• Melanin also colours the skin and variations in
the amount of melanin determines the color
of the skin from pale, yellow, brown & black)
Sunburn and Skin Cancer
• Excess exposure to the sun can cause sunburn.
This is common in humans, but light skinned
animals like cats and pigs can also be
sunburned, especially on the ears.
• Skin cancer can also result from excessive
exposure to the sun. When holes in the ozone
layer increase more UV light reaches the
ground and that increases the rate of skin
cancer in humans and animals.
The Dermis
• The underlying layer of the skin, known as the
dermis, is much thicker than epidermis. It is
composed of loose connective tissue with
collagen and elastic fibres.
• The dermis is well supplied with blood vessels,
so what penetrates down into the dermis
hurts and cause bleed.
• There are also numerous nerve endings and
touch receptors in the dermis because, the
skin is sensitive to touch, pain and
• In the lower levels of the dermis is a layer
called hypoderm made up of fat or adipose
tissue, this acts as an energy store and is an
excellent insulator especially in mammals like
whales with little hair.
The Skin and Temperature Regulation
• Vertebrates can be divided into two groups
depending on whether or not they control their
internal temperature.
• Amphibians and reptiles are said to be”cold
blooded” (poikilothermic) because their body
temperature approximately follows that of the
• Birds and mammals are said to be warm blooded
(homoiothermic) because they can maintain a
constant body temperature however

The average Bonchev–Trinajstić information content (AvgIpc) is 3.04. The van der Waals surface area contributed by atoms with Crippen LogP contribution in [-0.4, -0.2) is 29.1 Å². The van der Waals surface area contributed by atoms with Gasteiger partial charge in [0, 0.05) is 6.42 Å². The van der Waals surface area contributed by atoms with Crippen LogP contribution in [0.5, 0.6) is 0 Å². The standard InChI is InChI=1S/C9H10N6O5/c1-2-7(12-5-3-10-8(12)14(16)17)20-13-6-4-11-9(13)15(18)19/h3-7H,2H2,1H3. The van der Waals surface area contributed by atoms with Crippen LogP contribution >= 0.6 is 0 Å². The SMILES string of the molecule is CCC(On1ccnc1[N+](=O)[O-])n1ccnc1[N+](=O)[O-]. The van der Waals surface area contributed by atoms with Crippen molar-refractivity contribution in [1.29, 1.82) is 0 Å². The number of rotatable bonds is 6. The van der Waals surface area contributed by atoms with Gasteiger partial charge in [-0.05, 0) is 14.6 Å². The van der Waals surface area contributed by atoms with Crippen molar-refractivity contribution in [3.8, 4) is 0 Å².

temperature of the environment change.
• Heat is produced by the biochemical reactions
of the body (especially in the liver) and by
muscle contraction. Most of the heat lost from
the body occurs via the skin. It is therefore not
surprising that many of the mechanisms for
controlling the temperature of the body
operate at the skin.
• Reduction of Heat Loss
When an animal is in a cold environment and
needs to reduce heat loss the erector muscles
contract causing the hair or feathers to rise up
and increase the layer of insulation.
Hair muscle relaxed
Hair muscle contracted
Heat loss from the skin surface can also be reduced by
the contraction of the blood vessels that lie in the
Shivering caused by contracting muscles which
produce heat that also helps raise the body
Increase of Heat Loss
• There are two main mechanisms used by animals
to increase the amount of heat lost from the skin
when they are in a hot environment or high levels
of activity.
• The first is the expansion of the blood vessels in
the dermis (vasodilatation) so blood flows near
the skin surface and heat loss to the environment
can take place.
• The second is by the production of sweat from
the sweat glands. The evaporation of this liquid
on the skin surface produces a cooling effect.
The mechanisms for regulating body temperature are
under the control of a small region of the brain called
the hypothalamus. This acts like a thermostat.
Increase of heat loss by skin
Heat Loss And Body Size
• The amount of heat that can be lost from the
surface of the body is related to the area of skin
of animals have in relation to the total volume of
its body.
• Small animals like mice have a very large skin
area compared to their total volume.
• This means they tend to loose large amounts of
heat and have difficulty keeping warm in cold
weather. They may need to keep active just to
maintain their body temperature or may
hibernate to avoid the problem.
Large animals like elephants have the opposite
problem. They have only a relatively small skin
area in relation to their total volume and may
have trouble keeping cool. This is one reason
that these large animals tend to have sparse
coverings of hair.